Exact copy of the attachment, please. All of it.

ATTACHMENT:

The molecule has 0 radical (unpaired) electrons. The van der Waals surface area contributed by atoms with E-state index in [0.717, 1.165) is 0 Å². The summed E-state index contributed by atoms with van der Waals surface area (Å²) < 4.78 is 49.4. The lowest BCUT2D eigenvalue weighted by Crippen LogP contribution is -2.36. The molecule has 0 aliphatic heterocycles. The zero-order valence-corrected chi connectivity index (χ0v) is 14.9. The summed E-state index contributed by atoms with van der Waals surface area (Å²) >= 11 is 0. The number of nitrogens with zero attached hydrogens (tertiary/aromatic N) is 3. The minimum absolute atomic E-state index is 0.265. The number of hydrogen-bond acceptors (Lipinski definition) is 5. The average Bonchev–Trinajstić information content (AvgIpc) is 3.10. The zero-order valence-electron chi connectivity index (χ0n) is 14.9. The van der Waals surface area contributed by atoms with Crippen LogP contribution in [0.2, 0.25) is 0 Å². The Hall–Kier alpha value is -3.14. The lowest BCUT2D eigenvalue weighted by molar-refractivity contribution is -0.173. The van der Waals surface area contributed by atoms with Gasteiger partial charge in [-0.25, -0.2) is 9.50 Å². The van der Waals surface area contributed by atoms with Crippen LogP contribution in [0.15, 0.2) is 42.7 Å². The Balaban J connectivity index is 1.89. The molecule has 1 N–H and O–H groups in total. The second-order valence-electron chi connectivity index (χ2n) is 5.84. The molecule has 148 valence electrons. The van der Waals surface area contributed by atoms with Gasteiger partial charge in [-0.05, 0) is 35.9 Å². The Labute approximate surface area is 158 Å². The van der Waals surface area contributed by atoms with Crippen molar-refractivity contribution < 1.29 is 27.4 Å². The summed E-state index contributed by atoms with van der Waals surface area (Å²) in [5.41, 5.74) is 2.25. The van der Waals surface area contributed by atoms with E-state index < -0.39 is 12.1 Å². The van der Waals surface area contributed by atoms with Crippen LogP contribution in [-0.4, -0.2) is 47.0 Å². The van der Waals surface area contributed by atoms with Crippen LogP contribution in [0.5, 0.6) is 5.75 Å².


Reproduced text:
The molecule has 0 radical (unpaired) electrons. The van der Waals surface area contributed by atoms with E-state index in [0.717, 1.165) is 0 Å². The summed E-state index contributed by atoms with van der Waals surface area (Å²) < 4.78 is 49.4. The lowest BCUT2D eigenvalue weighted by Crippen LogP contribution is -2.36. The molecule has 0 aliphatic heterocycles. The zero-order valence-corrected chi connectivity index (χ0v) is 14.9. The summed E-state index contributed by atoms with van der Waals surface area (Å²) >= 11 is 0. The number of nitrogens with zero attached hydrogens (tertiary/aromatic N) is 3. The minimum absolute atomic E-state index is 0.265. The number of hydrogen-bond acceptors (Lipinski definition) is 5. The average Bonchev–Trinajstić information content (AvgIpc) is 3.10. The zero-order valence-electron chi connectivity index (χ0n) is 14.9. The van der Waals surface area contributed by atoms with Crippen LogP contribution in [0.2, 0.25) is 0 Å². The Hall–Kier alpha value is -3.14. The lowest BCUT2D eigenvalue weighted by molar-refractivity contribution is -0.173. The van der Waals surface area contributed by atoms with Gasteiger partial charge in [-0.25, -0.2) is 9.50 Å². The van der Waals surface area contributed by atoms with Crippen LogP contribution in [0.15, 0.2) is 42.7 Å². The Balaban J connectivity index is 1.89. The molecule has 1 N–H and O–H groups in total. The second-order valence-electron chi connectivity index (χ2n) is 5.84. The molecule has 148 valence electrons. The van der Waals surface area contributed by atoms with Gasteiger partial charge in [-0.05, 0) is 35.9 Å². The Labute approximate surface area is 158 Å². The van der Waals surface area contributed by atoms with Crippen molar-refractivity contribution < 1.29 is 27.4 Å². The summed E-state index contributed by atoms with van der Waals surface area (Å²) in [5.41, 5.74) is 2.25. The van der Waals surface area contributed by atoms with E-state index < -0.39 is 12.1 Å². The van der Waals surface area contributed by atoms with Crippen LogP contribution in [-0.4, -0.2) is 47.0 Å². The van der Waals surface area contributed by atoms with Crippen LogP contribution in [0.5, 0.6) is 5.75 Å².